From the monthly archives: February 2018

Try to make a reflection on the organization where we work so much can bring us a smile as a burden of unhealthy anxiety. It all depends on our will to win and want to be part of a process of transformation!

For example, in an organization, “Creating the right environment for innovators can help a company prepare for the future while running its core business for current success”.

An organization is a system, part of a larger (also systemic) environment where it is embedded. The deeper knowledge of this system and its subsystems, inputs and outputs, can lead us to a better understanding of our role in this world and the purpose of the organization in which we collaborate.

Getting to know the organization better allows us to develop some skills for the future, many of them transversal to the business domain of different organizations, and thus becoming more comfortable with possible zones of discomfort and extreme adversity that may arise.

Being able to build the future and prevent damage with disastrous consequences for our life and for the organization is a competence we can only develop when our knowledge of organizational and environmental complexity is high.

Creating a healthy and motivating environment, where we can develop our abilities and skills, is increasingly the result of living and thinking in a network and also, as a result of these connections, of influencing and involving others in the search for the meaning of things.

In this sense, the future has already arrived and probably brings with it the return of the middle managers able to “manage people”, a task that top managers seem to have performed with little success in many cases. It is worth noting that this does not necessarily imply a vertical hierarchy given the complex nature of formal and informal networks. Influencing becomes the true purpose of leadership that will eventually stop pursuing “being itself, charismatic or authoritarian” to become a strong manager in communication, able to give constructive feedback, resolve conflicts and make individualized learning.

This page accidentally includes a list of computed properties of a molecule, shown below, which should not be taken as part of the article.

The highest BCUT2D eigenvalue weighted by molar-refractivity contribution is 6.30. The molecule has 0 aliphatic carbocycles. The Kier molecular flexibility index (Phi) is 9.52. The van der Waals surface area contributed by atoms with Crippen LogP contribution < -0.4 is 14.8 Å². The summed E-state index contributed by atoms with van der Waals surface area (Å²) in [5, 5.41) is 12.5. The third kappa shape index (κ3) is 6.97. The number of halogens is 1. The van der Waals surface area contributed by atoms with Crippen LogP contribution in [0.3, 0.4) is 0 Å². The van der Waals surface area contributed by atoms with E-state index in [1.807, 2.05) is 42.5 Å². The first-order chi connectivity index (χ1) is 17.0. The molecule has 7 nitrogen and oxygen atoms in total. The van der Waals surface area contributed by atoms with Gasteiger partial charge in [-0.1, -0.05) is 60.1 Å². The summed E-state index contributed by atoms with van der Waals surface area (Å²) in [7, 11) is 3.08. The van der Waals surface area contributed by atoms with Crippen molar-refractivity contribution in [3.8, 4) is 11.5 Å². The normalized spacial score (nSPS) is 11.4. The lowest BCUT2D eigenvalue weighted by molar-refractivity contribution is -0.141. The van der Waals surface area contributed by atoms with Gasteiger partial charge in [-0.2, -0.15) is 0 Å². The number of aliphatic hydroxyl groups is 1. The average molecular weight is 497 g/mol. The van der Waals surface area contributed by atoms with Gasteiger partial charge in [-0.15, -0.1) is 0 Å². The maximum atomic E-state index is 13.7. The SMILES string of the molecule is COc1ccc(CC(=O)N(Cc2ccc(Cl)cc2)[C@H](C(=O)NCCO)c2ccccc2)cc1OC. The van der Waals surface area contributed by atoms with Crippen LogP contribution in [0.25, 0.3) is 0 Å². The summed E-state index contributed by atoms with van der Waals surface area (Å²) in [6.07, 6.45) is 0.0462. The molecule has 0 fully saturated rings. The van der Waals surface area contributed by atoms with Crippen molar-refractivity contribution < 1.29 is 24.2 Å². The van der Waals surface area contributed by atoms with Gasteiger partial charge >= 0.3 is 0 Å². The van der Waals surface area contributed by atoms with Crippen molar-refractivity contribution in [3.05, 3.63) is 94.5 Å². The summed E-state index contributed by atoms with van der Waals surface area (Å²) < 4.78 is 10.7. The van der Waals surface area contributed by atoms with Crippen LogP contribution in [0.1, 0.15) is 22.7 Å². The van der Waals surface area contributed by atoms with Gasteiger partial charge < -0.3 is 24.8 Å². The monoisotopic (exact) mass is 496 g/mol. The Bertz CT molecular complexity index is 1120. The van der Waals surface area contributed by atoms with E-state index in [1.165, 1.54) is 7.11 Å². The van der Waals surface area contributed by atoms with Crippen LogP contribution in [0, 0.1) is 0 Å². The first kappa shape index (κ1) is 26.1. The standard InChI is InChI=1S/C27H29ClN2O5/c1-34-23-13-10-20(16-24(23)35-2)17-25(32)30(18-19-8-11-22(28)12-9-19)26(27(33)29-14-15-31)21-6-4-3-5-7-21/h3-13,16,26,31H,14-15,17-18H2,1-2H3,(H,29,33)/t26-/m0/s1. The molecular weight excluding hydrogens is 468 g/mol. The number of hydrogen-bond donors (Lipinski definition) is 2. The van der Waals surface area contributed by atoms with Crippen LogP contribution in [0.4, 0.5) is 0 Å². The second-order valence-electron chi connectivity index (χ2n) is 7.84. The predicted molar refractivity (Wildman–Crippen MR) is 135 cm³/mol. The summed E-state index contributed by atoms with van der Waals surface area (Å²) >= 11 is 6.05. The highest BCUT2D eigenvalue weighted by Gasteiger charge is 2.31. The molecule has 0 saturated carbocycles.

Networks, as we know, are global and for this reason the influence we can print unfolds throughout the world. By being able to connect the various generations that make up the organizational world we are also taking the fundamental steps towards effective and rewarding leadership for all stakeholders in the organization and its environment.

So, what does it matter?

It is important to work on the inclusion of all generations in the actions that need to be implemented or developed, rather than merely observing them.

It is important to develop flexibility as a way to motivate all members of the organization. The concepts of agility, disruption and digitization still remain valued in the language of leadership and in most of the collaborators.

It is important to embrace the concept of “machine learning” and a greater understanding of (AI) artificial intelligence, since they can allow better management of organizations.

It is important to promote a climate conducive to the development of curiosity. This enormous need to find answers to questions or problems is often the main lever of scientific activity or innovation.

It is important to understand that the younger generations believe in generosity and perseverance and that these values, being respected, create bonds and a sense of commitment to the purpose of organizations.

It is important to develop interdisciplinarity by provoking the intersection of different points of view that will give rise to innovative ideas and to the creation of value.

It is important to develop a mentality of experimentation and learning, as a result of reflection and critical thinking.

Summing up:

It is necessary that the development of the new leaders or managers is not the result of any training package, but of a learning journey, multidisciplinary and tailor-made.

Preparing or building a leadership involves assessing the strengths and behaviors of a candidate, facilitating the building of skills to fit their needs, being willing to implement learning and sharing in the real world, building a “model” for assessing their progression, and giving feedback transparent.

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